```
## fit our data and generate predictions ##
#declare a LR object
lr = LR()
#fit the model
lr.train(x,y)
#make predictions
ypred = lr.predict(x)
```

Plotting the results:

We can evaluate the model fit using the * coefficient of determination* (R^2) metric, which compares the variance in the data unexplained by the model, to the total variance in the data:

R^2 = 1 – \frac{\textrm{Unexplained} \quad \textrm{Variation}}{\textrm{Total} \quad \textrm{Variation}} **(7)**

Seeing the above equation, it’s apparent that an ideal model will produce a R^2 value of 1. So what value do we get for our model?

```
## what is our R2 score? ##
r2_score(y,ypred)
```

0.9865390614365759

This is quite a nice result, and shows that the model we built is working well. Finally, let’s take a look at the learned parameters to see if we can recover the values we entered when creating the data:

```
## view our model parameters ##
lr.return_B()
```

array([[50.93957987],

[ 1.99908478]])

Recall that the intercept and slope we specified when creating the data are 50 and 2, respectively. This confirms our model is functioning well.

Another option to building our own model is to use the scikit-learn linear regression *API:*

### Scikit-Learn Linear Regression Model

First we’ll need to import this package:

```
## imports ##
from sklearn.linear_model import LinearRegression
```

Next let’s create an instance, fit the model to the data, and predict values:

```
## fit our data and generate predictions ##
#declare a LinearRegression object
lr = LinearRegression()
#fit the model
lr.fit(x,y)
#make predictions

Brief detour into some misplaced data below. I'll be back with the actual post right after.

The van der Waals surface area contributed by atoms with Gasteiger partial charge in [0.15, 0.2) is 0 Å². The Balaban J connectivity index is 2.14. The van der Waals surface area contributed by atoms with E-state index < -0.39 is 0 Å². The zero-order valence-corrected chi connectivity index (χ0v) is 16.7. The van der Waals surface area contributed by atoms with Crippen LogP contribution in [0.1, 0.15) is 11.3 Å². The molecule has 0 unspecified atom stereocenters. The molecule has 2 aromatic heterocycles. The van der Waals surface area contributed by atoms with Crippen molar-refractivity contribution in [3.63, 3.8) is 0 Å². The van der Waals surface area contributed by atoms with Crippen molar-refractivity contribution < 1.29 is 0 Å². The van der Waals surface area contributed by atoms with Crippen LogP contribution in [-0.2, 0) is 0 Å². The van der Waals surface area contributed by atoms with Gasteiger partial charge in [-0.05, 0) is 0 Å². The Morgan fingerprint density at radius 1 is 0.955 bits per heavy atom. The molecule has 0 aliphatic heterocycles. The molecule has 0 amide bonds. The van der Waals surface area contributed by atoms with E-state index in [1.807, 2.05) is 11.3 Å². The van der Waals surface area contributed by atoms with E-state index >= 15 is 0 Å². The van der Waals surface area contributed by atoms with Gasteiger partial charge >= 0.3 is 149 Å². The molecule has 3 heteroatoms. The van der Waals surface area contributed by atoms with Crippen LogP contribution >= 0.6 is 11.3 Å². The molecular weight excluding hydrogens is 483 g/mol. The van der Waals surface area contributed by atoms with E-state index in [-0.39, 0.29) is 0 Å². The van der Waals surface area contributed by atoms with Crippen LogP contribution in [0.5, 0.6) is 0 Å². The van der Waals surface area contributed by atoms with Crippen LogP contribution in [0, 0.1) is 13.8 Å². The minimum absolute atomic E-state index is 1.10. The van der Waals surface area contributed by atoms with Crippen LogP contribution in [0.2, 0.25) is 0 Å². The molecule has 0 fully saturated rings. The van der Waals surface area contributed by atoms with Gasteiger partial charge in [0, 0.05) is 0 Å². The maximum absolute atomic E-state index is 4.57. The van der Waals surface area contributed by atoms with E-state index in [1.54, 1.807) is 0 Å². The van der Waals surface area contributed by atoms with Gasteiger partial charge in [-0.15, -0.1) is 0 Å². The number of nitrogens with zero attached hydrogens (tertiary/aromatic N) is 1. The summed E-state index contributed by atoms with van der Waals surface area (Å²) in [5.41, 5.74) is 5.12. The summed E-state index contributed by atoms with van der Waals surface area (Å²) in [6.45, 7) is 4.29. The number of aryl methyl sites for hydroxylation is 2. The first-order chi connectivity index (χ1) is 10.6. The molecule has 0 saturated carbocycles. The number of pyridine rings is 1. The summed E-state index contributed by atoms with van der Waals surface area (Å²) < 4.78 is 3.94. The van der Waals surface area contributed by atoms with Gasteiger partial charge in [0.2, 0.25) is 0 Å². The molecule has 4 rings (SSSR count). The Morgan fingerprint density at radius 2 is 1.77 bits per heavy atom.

ypred = lr.predict(x)
```

Similarly to the previous analysis, let’s plot the results, determine the R^2 value, and display the learned model parameters:

```
## what is our R2 score? ##
lr.score(x,y)
```

0.9865390614365759

```
## view our model parameters ##
print(lr.intercept_)
print(lr.coef_)
```

[50.93957987]

[[1.99908478]]

We can see here that the results are virtually identical to those we obtained using our custom built class.

## Final Remarks

In this article you’ve learned:

- The motivation behind the linear regression algorithm, and when it was developed
- The derivation of linear regression, with least squares estimation
- How to implement linear in Python from scratch
- How to use the linear regression module provided by the popular scikit-learn library

I hope you enjoyed this article and gained some value from it! If you would like to take a closer look at the code presented here please take a look at my * GitHub*.

Congrats for your web page Mike, and thank you for recall me linear regression and least squares estimation method.

Thank you Efren!

Thanks! Great information